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Jonathan Agnew: New summer, same old problems for England

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Highlights: Pakistan dominate as England collapse for 184
Clearly England did not bat well on the first day of the first Test against Pakistan. I was out there before play began, when there were lots of discussions over what the team that won the toss would choose to do. The whispers I heard quickly suggested that England would bat and Pakistan would bowl. There were lots of reasons for a team to want to field first. The pitch was green and there were clouds over Lord's. England, though, wanted to bat because of concerns about how dry the pitch might become later in the match - remember when Moeen Ali spun out South Africa here last summer?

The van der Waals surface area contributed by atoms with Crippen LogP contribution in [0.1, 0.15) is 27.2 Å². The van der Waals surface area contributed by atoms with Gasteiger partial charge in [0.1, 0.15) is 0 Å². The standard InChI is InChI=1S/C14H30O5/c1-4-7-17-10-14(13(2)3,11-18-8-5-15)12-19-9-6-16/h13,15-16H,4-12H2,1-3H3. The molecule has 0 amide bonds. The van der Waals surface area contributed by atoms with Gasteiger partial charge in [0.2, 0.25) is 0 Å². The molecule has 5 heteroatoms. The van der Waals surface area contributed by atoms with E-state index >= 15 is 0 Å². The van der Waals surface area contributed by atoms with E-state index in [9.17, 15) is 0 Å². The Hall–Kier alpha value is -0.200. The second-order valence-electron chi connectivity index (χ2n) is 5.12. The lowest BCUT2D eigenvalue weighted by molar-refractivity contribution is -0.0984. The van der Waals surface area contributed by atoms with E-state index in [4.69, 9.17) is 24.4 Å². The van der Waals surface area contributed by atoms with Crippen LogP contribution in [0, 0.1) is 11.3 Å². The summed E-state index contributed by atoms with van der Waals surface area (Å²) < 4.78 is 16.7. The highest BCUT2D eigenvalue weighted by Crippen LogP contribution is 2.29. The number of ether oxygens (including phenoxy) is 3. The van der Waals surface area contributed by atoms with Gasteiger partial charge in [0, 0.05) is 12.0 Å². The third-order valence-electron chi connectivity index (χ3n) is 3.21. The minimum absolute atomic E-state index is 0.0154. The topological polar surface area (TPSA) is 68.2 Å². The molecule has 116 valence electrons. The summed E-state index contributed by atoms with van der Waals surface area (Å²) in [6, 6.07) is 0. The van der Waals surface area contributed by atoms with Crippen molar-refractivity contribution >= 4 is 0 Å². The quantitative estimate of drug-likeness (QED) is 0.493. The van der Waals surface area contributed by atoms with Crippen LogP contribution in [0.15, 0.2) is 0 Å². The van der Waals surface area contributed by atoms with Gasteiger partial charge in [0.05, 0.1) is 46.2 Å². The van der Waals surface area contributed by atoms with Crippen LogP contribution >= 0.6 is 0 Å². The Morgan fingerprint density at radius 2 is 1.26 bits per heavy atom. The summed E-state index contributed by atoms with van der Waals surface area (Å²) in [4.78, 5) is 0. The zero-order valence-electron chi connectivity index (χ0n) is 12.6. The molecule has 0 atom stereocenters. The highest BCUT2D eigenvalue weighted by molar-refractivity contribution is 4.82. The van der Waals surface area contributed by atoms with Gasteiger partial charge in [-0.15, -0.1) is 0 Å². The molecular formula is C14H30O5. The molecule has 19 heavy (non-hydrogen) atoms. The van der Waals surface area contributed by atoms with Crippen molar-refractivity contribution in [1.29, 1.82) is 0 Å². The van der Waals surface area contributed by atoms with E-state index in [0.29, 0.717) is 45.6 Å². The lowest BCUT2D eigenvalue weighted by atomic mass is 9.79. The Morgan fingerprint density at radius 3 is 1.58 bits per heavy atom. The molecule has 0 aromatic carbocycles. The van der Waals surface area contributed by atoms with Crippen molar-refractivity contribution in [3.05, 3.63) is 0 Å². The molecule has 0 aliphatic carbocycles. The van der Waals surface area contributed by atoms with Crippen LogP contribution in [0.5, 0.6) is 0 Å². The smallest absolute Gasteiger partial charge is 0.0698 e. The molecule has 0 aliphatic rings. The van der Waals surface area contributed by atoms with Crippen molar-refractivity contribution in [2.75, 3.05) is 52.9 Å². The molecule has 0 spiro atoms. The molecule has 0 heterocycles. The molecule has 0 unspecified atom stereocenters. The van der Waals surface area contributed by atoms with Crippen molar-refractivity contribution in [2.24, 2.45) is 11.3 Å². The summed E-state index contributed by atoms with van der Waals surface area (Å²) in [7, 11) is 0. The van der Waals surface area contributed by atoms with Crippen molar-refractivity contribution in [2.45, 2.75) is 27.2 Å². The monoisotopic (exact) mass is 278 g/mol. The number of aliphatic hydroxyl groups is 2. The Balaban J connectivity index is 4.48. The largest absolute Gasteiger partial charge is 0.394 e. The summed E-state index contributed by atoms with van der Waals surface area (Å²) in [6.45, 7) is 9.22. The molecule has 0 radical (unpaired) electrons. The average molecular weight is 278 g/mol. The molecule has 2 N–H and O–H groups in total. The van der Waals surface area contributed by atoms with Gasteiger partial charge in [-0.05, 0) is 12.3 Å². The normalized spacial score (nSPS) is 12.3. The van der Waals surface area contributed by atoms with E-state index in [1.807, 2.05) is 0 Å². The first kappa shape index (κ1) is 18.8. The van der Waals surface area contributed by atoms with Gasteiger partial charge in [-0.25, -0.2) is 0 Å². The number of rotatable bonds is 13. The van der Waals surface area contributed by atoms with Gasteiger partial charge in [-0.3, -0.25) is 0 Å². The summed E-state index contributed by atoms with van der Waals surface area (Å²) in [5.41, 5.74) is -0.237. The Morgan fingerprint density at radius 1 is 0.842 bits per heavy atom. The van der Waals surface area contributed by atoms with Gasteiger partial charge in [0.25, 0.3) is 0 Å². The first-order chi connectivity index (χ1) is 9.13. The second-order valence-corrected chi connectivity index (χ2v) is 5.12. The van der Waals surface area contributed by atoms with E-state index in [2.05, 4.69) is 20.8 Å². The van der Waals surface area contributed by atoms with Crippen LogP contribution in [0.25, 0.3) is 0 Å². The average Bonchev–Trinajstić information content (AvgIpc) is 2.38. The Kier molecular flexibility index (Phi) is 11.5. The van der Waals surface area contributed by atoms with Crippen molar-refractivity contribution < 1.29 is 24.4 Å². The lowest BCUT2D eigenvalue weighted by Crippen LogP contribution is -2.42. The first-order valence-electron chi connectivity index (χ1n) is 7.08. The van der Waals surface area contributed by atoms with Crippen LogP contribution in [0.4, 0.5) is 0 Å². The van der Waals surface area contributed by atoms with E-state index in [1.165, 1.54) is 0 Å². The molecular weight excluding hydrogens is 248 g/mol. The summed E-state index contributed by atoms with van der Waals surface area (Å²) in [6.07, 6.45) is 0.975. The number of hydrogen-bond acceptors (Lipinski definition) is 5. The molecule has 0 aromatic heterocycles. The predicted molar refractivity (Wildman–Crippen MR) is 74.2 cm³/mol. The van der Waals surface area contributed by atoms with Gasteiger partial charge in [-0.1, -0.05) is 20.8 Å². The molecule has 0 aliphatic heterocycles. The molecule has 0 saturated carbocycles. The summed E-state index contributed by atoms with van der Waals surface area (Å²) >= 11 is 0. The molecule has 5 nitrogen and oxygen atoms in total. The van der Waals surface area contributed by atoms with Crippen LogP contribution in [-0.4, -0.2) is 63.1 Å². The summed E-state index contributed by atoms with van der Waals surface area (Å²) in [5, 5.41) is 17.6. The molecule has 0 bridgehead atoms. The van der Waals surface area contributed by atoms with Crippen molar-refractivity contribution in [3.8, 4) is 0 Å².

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Joe Root chose to bat but his team were soon 43-3It is still possible captain Joe Root made the right decision but, if England are to win this Test, they are going to have to do it the hard way. Even if the conditions were difficult for batting, they did not justify being 184 all out. With the exception of Alastair Cook, England simply did not apply themselves. When you know that batting will be tough, that the ball might move around and your technique will be tested, you have to make sure that you don't give the bowlers any more advantages. Hang in there, accept that 40-1 at lunch would be a good start. Make sure that you don't lose three or four wickets in the first session. Instead, England found themselves 43-3. It was not just the perilous nature of the score, but the manner of dismissals that was again so disappointing. Too many batsmen contributed to their own downfalls. Mark Stoneman played a wretched shot for an opening batsman, a crooked drive. Root threw the bat at a wide one. Dawid Malan played a nothing shot - a tentative prod - and, later on, Jos Buttler's slash resulted in a catch at second slip. Before this match I wrote about how an away team's preparations for a tour is usually found wanting in the modern game. I don't think England were properly prepared for either of their Test series over the winter. Pakistan, though, looked ready for this match. They have played three games against counties and a hard-fought Test against Ireland. At Lord's, they showed themselves to be battle-hardened. So often, sub-continental teams arrive in England and are rolled over because they are not used to the conditions. But give good players the right preparation and they will have the opportunity to showcase their skills. That is what Test cricket is about, adapting to different conditions around the world. Pakistan bowled well, took their catches, then came through a tough batting spell under floodlights at the end of the day. On Friday and Saturday, the sun is forecast to shine and the pitch will get better for batting. At 50-1, 134 behind, they have a wonderful opportunity to earn a position of real strength. Jonathan Agnew was talking to BBC Sport's Stephan ShemiltListen to the podcast from the opening day's play at Lord's
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